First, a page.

The future of the left since 1884

Labour’s Britain: Winning voters back

Labour’s leadership must chart a route to the common good that builds on its working- and middle-class support. The vast majority of voters who deserted Labour after 1997 appear not to vote at all. But a significant proportion of ex-Labour supporters...


Labour’s leadership must chart a route to the common good that builds on its working- and middle-class support.
The vast majority of voters who deserted Labour after 1997 appear not to vote at all. But a significant proportion of ex-Labour supporters are now voting UKIP.
Working-class Labour voters still believe that they would be better off financially under a Labour government. And while the views of this group on Labour’s economic competence are important, a more fundamental force has been at work. This force is primarily cultural and ethical, not economic.
A significant proportion of deserting Labour voters do not see Labour as being committed to the flag – i.e. being proud of the country, or having a clear stand in controlling the country’s borders, or in promoting a welfare state where rewards have to be earned.
So what policies are necessary to demonstrate to Labour’s traditional supporters that their values will regain their old primacy in whatever coalition of voters Labour attempts to put together? I would suggest four initiatives are fundamental to underpin and appeal to that new coalition of voters, built around their conceptions of the common good.
First, the style of Labour’s fight back on immigration is crucial. What the party now proposes might have met the hour back in 1997. Not so now. The politics of regaining Labour’s footloose core vote entails the use of initiatives which speak sacramentally to voters. The party’s outward policy announcements have to be seen to reflect an inward change in the attitudes and beliefs of the Labour leadership. How might this be achieved?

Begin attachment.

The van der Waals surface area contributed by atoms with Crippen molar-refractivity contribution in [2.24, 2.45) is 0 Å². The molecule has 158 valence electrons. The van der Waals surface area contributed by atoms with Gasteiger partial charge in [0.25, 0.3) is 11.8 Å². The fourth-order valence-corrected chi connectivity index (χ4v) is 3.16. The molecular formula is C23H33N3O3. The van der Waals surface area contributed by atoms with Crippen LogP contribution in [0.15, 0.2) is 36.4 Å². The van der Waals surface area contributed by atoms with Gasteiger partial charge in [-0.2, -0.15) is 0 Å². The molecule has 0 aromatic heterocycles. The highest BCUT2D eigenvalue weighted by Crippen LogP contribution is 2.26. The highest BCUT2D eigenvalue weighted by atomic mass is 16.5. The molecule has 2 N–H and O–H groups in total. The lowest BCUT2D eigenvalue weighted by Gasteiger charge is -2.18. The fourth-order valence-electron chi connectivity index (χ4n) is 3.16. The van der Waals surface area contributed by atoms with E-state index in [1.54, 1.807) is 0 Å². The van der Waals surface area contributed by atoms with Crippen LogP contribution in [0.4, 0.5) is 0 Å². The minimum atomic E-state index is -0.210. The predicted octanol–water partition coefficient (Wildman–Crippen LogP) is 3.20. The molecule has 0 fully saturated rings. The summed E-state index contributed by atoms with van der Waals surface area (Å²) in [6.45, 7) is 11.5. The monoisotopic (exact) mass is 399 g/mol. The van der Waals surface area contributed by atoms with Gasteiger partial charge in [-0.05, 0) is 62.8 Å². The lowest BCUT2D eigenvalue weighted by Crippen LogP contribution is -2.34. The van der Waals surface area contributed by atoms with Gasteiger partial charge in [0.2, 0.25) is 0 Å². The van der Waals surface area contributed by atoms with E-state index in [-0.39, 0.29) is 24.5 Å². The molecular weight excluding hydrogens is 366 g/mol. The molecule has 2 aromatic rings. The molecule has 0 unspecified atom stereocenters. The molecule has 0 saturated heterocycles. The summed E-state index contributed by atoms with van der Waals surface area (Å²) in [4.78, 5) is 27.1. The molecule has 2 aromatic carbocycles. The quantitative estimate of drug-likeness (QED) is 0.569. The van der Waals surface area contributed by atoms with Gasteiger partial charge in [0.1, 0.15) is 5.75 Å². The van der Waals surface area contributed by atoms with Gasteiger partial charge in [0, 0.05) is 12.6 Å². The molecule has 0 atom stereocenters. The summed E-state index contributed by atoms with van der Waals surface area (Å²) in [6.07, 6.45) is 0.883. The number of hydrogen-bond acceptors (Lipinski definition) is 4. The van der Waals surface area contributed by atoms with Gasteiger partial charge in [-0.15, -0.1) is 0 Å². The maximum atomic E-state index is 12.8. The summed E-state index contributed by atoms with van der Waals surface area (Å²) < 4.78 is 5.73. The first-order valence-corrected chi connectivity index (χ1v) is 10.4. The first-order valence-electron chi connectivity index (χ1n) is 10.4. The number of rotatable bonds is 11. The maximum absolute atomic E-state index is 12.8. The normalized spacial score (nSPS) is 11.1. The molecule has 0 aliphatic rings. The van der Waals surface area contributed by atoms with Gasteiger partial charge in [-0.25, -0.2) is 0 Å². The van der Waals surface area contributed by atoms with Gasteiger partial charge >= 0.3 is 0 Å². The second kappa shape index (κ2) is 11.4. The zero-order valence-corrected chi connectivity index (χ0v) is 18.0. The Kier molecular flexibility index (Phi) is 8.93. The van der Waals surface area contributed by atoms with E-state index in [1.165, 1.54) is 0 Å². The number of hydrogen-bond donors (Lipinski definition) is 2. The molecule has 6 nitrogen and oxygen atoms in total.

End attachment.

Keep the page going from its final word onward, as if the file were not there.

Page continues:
Labour needs to commit itself to the end of the free movement of labour within the EU. No one will underestimate the size of this task. And for those who caution this objective as unachievable, and that the leadership should not embark upon it, seem to ignore totally the impact such a stance would have on the attitude of Labour’s lost voters and in changing the political weather on this issue. The party’s core voters will mark Labour’s card as trying to defend their interest instead of standing idly by and witnessing yet further erosions of their living standards.
Second, the primary role of the family has to be reasserted through policy commitments and not simply by words. Core voters accept the diversity of family life. But the traditional model remains for most working-class Labour voters the ideal to aim for, and through which their happiness is maximised. It is not only that within this framework that most children are best nurtured. Working-class women, in particular, stress the importance to their happiness of having a partner in full time work so that their work can be fitted around the needs of their family.
There are also powerful fiscal reasons for a recommitment to the traditional family. Child poverty is a major problem in modern day Britain yet there are almost no (repeat, no) poor children in households where one partner works full time and one part time. ‘If you do not want your children to be poor, you need a partner who works’ should be part of our social highway code.
Third, the working-class belief that it is the performance of duties which gives rise to rights has to be enshrined in our welfare state. The leadership’s welcome phrase of ‘something for something’ has to be taken from sound bite and be enshrined in actual policies.
The galloping spread since 1979 under both Tory and Labour government of means tested assistance amounts to a full frontal attack on a working-class moral economy that believes in work, effort, savings and honesty, and that these great drivers of human endeavour should be rewarded rather than penalised. The welfare state has to be reconstructed away from means-testing onto a national insurance basis. Such a revolution cannot be achieved over night. But the first steps in a clearly marked 20-year route map have to be taken, and a commitment to that route map given.
Fourth, work is crucial to human dignity, the well-functioning of the family as well as the prosperity of the nation. Labour must commit itself to a full employment strategy with higher paying jobs being central to this objective. Part of those jobs will be created by a commitment to build by the end of the Parliament 300,000 social houses each year – the Tory commitment in 1951. A building programme of housing would also be one that strengthens families. It is difficult to survive, let alone thrive, in the semi-slum conditions into which all too many families are now condemned. ​

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